Chloramines in Drinking Water: Should My Family Be Worried?

Most people know about chlorine in their drinking water. They associate it with that “pool smell” and an unpleasant taste. Other contaminants may not be so obvious, however. For instance, chloramines, a chlorine relative used to further disinfect public water systems, are potentially hazardous but not well-known. The presence of chloramines in drinking water goes…

Most people know about chlorine in their drinking water. They associate it with that “pool smell” and an unpleasant taste. Other contaminants may not be so obvious, however. For instance, chloramines, a chlorine relative used to further disinfect public water systems, are potentially hazardous but not well-known. The presence of chloramines in drinking water goes ignored by people all over the US, but it could have harmed the environment and their health. Here's what you need to know.

What Are Chloramines?
Chloramines are used as a secondary disinfectant in city water systems. They break down more slowly and have the ability to keep killing bacteria, viruses and other dangerous organisms long after chlorine has stopped working. Most chloramines are made by combining ammonia and chlorine. They are weak against microorganisms, but they are thought to reduce the risk of infections spread in drinking water. US water systems have contained chloramines for almost 100 years, but their concentrations are increasing.

How Are Chloramines Dangerous?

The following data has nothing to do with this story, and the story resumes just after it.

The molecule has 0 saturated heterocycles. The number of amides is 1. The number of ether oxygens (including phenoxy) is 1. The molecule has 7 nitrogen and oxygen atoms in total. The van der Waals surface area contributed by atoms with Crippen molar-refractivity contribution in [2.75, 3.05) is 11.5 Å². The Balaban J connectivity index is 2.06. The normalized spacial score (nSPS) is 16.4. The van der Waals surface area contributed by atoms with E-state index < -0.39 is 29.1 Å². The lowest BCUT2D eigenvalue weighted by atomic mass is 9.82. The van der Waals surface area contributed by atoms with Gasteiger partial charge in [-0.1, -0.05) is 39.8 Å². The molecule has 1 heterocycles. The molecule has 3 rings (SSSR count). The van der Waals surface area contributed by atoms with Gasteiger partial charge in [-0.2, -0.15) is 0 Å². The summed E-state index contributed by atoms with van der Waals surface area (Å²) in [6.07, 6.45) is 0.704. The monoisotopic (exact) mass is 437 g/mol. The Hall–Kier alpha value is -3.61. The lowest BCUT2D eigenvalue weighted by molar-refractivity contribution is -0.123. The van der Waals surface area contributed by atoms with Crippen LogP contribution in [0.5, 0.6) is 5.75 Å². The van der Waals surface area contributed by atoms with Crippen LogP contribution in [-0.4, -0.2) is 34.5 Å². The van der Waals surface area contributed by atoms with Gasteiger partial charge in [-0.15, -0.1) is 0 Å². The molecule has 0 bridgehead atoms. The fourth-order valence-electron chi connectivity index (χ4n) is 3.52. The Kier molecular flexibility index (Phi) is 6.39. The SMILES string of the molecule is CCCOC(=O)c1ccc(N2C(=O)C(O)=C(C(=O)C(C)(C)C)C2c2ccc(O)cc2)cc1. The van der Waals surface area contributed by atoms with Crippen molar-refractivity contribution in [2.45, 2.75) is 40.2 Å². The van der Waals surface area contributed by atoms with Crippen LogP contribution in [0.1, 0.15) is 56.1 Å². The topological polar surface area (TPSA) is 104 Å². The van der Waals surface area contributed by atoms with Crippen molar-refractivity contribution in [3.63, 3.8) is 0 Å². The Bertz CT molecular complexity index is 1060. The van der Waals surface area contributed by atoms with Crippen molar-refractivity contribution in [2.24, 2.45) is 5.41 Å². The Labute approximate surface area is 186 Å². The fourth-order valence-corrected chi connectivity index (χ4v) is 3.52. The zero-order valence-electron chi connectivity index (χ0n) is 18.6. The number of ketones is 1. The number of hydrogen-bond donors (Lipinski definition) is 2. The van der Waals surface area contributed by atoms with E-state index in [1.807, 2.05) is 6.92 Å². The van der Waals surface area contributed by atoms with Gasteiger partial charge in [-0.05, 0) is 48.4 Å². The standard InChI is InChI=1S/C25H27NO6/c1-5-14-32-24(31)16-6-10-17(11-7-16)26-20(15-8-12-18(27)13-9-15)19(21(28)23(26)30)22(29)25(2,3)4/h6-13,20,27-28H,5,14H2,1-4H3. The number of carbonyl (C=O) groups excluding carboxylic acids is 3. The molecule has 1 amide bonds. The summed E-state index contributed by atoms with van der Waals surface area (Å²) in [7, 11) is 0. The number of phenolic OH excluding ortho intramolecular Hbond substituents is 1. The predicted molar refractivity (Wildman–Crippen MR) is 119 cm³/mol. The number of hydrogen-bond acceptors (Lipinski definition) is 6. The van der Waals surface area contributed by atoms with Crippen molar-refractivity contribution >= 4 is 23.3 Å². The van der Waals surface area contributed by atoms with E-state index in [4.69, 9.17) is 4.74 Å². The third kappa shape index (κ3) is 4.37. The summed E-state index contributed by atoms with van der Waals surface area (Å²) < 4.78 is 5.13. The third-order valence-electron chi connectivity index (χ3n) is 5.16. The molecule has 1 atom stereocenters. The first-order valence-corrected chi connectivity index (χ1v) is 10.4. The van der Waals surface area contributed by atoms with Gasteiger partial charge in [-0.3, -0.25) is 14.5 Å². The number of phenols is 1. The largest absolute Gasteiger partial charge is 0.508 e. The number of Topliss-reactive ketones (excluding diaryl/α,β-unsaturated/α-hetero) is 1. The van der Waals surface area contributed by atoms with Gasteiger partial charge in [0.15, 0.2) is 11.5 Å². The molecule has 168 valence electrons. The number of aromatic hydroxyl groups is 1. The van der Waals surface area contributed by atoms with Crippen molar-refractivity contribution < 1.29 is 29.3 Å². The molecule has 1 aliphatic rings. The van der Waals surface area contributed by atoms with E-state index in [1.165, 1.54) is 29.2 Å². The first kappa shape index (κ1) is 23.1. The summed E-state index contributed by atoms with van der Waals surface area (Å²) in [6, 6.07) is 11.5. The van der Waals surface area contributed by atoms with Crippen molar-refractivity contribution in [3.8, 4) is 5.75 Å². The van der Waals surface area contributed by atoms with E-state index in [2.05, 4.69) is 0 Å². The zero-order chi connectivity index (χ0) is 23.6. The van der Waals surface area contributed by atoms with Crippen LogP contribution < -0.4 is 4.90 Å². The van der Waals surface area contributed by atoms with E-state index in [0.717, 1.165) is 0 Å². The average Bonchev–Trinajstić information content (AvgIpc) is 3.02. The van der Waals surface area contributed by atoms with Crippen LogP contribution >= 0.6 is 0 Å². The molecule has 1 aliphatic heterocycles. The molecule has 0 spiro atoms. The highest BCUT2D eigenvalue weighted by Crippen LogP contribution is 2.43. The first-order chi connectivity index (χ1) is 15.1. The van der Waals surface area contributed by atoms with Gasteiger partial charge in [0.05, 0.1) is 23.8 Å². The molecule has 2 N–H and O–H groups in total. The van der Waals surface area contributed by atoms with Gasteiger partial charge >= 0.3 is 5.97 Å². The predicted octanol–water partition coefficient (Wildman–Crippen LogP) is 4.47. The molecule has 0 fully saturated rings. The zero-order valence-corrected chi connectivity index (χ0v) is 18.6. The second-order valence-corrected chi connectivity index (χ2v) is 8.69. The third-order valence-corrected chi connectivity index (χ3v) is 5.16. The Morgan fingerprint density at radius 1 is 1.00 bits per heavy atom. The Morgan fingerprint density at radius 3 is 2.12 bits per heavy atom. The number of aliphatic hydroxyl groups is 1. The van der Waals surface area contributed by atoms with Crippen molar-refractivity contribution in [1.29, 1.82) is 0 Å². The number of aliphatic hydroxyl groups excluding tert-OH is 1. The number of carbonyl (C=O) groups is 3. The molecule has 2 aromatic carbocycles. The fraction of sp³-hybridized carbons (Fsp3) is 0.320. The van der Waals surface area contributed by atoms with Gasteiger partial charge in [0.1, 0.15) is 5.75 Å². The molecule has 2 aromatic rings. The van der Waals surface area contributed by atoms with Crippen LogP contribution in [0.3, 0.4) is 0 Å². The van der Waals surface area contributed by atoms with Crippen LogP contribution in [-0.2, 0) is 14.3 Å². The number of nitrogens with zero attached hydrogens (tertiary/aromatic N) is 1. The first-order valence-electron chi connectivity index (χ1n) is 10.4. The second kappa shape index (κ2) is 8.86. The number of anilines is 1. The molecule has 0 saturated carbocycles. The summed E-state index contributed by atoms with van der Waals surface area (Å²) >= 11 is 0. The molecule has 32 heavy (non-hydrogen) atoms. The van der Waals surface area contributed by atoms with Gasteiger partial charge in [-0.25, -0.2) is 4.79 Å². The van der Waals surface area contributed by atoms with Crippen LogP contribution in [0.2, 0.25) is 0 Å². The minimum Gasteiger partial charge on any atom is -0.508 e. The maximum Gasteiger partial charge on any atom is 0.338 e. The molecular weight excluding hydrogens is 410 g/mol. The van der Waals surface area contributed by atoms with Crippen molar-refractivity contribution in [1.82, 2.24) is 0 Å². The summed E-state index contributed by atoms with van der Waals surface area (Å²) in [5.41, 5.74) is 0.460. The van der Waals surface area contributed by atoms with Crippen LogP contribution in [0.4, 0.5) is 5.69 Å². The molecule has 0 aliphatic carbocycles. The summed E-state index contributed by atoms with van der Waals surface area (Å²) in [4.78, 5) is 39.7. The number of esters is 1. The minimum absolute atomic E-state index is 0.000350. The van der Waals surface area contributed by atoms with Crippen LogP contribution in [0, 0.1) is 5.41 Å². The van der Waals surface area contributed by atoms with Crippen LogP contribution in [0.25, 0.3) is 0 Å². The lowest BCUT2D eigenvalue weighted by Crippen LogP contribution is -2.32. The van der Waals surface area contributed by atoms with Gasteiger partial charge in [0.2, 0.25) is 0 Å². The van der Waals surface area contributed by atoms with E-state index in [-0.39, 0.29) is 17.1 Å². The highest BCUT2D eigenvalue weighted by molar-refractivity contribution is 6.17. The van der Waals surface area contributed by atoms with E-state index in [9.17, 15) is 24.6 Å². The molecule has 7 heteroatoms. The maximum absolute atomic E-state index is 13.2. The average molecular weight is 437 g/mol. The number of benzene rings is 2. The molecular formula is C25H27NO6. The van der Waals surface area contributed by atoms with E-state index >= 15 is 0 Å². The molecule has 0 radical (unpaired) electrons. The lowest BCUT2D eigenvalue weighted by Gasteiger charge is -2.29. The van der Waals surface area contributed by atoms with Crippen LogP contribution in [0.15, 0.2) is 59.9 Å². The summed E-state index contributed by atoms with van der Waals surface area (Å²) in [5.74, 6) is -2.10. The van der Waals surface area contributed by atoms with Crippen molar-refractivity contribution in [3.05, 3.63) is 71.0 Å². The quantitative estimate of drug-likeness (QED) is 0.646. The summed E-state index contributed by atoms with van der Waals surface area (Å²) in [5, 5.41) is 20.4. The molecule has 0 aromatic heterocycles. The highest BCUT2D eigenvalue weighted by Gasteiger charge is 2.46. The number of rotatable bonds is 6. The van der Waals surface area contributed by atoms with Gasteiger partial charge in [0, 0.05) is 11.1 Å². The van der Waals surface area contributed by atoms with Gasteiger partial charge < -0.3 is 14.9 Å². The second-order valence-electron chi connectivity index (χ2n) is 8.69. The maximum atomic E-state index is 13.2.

Because chloramines persist in the water for longer than other disinfectants, they can have unexpected side effects. For instance, when this type of substance comes into contact with organic matter, it releases what are called disinfection byproducts or DBPs. These by products can be toxic. Some are even considered carcinogens in lab animals and may damage organisms or weak immune systems in people who are exposed to them.

Chloramines also increase the amount of lead that gets into the water if they come into contact with lead pipes. While almost all buildings no longer have this kind of plumbing, some older buildings still retain lead piping. Ordinary water does not pick up very much lead from them, however. Acidic water or drinking water treated with chloramines tend to leach more lead out of these antiquated pipes, increasing the danger to people who live in older buildings.

What Can I Do to Remove Chloramines in Drinking Water?
If you're concerned about the presence of chloramines and other chlorine derivatives in your water, you have the ability to do something about them. Look for a high quality countertop water filter capable of removing these substances. Most will also take out all the undesirable contaminants that chloramines can add into your water, such as lead. That means that you'll be able to benefit from chloramines' disinfectant properties without risking your health.

Everyone desires Clean drinking water, but many people do not realize how contaminated their supply might be. Check out your local water report or have your tap water tested. If you see evidence of contaminants, it might be time to get a water filter for purer, healthy drinking water.